Well, after 13 weeks and 8 rounds of competition we are able to announce the winners and the final standings in this, the Fifteenth National Cipher Challenge. Congratulations to everyone who took part. Whether you cracked a Caesar Shift cipher for the first time ever, or wrote your own simulated annealing algorithm to crack a Hill Cipher we hope you learned something (about ciphers, and yourselves) from taking part.
You are now a member of the elite band of National Cipher Challenge alumni and I hope that many of you will take part again next year.
The competition was fiercer than ever, and we had a number of stellar performances at the top end of the table. So many that we just didn’t feel it would be right to recognise only those who won the top four prizes, so for the first time we will be awarding medals to all those who teams and individuals who reached the top 10 standings in the overall (Challenge B) competition.
The Gold Medal and GCHQ Prize for best individual code breaker, including the award of £1,000: Alex Barter of the Cotswold School.
“I love Cryptography! I entered the competition for 4 years, coming in about 200th position with friend for first two years, then last year came second in the team competition as the “GrizzlyArmadillos”. I have been writing programs for ciphers for 4 years – I probably have spent more time on cryptography than on school work, shhh don’t tell my teachers. Did Maths, Further Maths, Physics and Chemistry at AS and got 4 A’s. Applied for Maths at Warwick, Bath, Bristol, Oxford and of course Southampton University! I like programming and optimizing code for breaking ciphers, it’s great when I rewrite or tweak a program that runs in 10 seconds to one that runs in 1 second. I like playing Tennis and Badminton. And I am also setting up a website (alexbarter.com) on breaking ciphers and other things.”
The Gold Medal and University of Southampton Mathematical Sciences Prize for best team entry, including the award of £1,000: Liam Zhou and Benjamin Dayan from Team Pebbles at Westminster School.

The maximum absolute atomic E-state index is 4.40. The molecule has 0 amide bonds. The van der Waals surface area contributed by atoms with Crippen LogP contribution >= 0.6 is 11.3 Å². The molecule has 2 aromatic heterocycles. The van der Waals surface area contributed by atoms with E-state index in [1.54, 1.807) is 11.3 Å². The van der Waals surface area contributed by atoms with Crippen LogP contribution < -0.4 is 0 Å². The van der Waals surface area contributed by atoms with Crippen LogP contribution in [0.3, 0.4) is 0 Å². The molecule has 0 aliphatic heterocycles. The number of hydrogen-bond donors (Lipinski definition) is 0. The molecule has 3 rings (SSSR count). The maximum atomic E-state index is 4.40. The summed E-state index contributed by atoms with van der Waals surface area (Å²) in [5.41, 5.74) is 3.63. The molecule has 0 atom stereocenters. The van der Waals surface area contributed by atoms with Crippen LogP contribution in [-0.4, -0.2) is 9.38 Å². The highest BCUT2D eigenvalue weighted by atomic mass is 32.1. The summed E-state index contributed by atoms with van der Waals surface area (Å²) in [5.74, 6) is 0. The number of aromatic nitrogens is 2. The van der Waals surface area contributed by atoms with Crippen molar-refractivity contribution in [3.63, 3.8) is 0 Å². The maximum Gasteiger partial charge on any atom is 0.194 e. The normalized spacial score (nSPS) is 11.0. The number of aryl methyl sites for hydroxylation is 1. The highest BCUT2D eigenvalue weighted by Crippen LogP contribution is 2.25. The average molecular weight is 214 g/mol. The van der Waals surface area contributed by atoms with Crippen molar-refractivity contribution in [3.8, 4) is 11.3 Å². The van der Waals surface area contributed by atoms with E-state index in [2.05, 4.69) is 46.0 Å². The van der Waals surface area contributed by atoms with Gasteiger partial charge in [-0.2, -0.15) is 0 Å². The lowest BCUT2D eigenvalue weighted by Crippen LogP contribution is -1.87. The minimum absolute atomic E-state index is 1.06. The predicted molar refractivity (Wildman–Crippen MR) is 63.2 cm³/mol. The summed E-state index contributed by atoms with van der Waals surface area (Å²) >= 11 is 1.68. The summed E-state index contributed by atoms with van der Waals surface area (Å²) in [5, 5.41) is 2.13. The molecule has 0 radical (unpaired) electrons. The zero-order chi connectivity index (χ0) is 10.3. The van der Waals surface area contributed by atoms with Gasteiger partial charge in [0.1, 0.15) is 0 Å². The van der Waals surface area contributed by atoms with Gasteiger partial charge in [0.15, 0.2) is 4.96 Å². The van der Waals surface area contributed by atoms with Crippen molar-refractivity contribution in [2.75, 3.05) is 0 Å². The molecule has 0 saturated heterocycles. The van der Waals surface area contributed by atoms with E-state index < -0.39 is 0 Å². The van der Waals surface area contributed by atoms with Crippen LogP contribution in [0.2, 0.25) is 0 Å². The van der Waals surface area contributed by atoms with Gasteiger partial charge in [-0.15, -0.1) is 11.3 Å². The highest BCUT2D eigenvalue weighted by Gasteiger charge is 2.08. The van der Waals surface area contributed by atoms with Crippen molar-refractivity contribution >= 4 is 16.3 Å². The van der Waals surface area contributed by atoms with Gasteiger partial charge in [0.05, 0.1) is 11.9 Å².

“We are both in our last year at Westminster School, and we are also both applying for Maths at university. We have been doing the cipher challenge for around four years now, and every year we have had a lot of fun doing the challenges together.”
The Silver Medal and Trinity College Cambridge Prize for runner up individual code breaker, including the award of £800: James Hogge from Abingdon School.
“I have participated in the cipher challenge for the past 3 years in the codebreaking club at school. I owe quite a lot to it because it has been something that has encouraged me to learn more about computing which is what I hope to go on to study at a degree level. However, I first got into it through the Raspberry Pi writing Python programs but I find it so interesting that now I’m sure it takes up most of my spare time. Outside of computing, I enjoy target shooting and rowing in my spare time at school. As for lesson time, it’s maths and the sciences that I enjoy the most.”
The Silver Medal and IBM Prize for runner up team entry, including the award of £800: Team Amgine, Elliot Gathercole and Thomas Jackson from Cedars Upper School.
“We have taken part in the Cipher Challenge since 2013, when we were in year 9. We were introduced to the competition by an enthusiastic maths teacher (thank you Mr Edwards), and were instantly hooked. The challenge gave us a strong incentive to learn to program, and we add new programs to our collection of cipher breakers each year. We are now both in year 12, and are both doing A levels in Chemistry, Further Maths, Maths and Physics. In our increasingly limited spare time, Elliot does Karate and I (Thomas) belong to a rowing club.On top of everything else, both of us are doing maths based Extended Project Qualifications this year. Mine is based on Noughts and Crosses, in four dimensions, whereas Elliot’s (influenced by the Cipher Challenge) is on quantum cryptography.”
We would also like to make an Honourable Mention for team Pythag’R’Us from Stockport Grammar School who missed out on a top 10 ranking despite an extremely fast submission for Challenge 8B (and also for a very cool name). We have a feeling we will be seeing more of you!
If you want to find out more about how the winners cracked challenge 8B then head over to the media section. They have kindly agreed to write a few notes on how they did it, and you can also find out a little more about the winners.
Thanks again to all of you, we hope to see you again. In particular there will be a prize giving ceremony later in the Spring and we hope to see some of you then. Please keep an eye on the site for more details.
Finally, given that the theme of the Challenge this year was Gravitational Waves it seems appropriate to mention a brand new book about Einstein written by my colleague and friend, Prof. Nils Andersson. Beautifully illustrated it takes a whimsical look at Einstein and his beautiful theory and will be published today. We have some signed copies to give to our prize winners and some more will be available at the prize giving. To whet your appetite head over to his website www.facebook.com/TheEinsteinProject.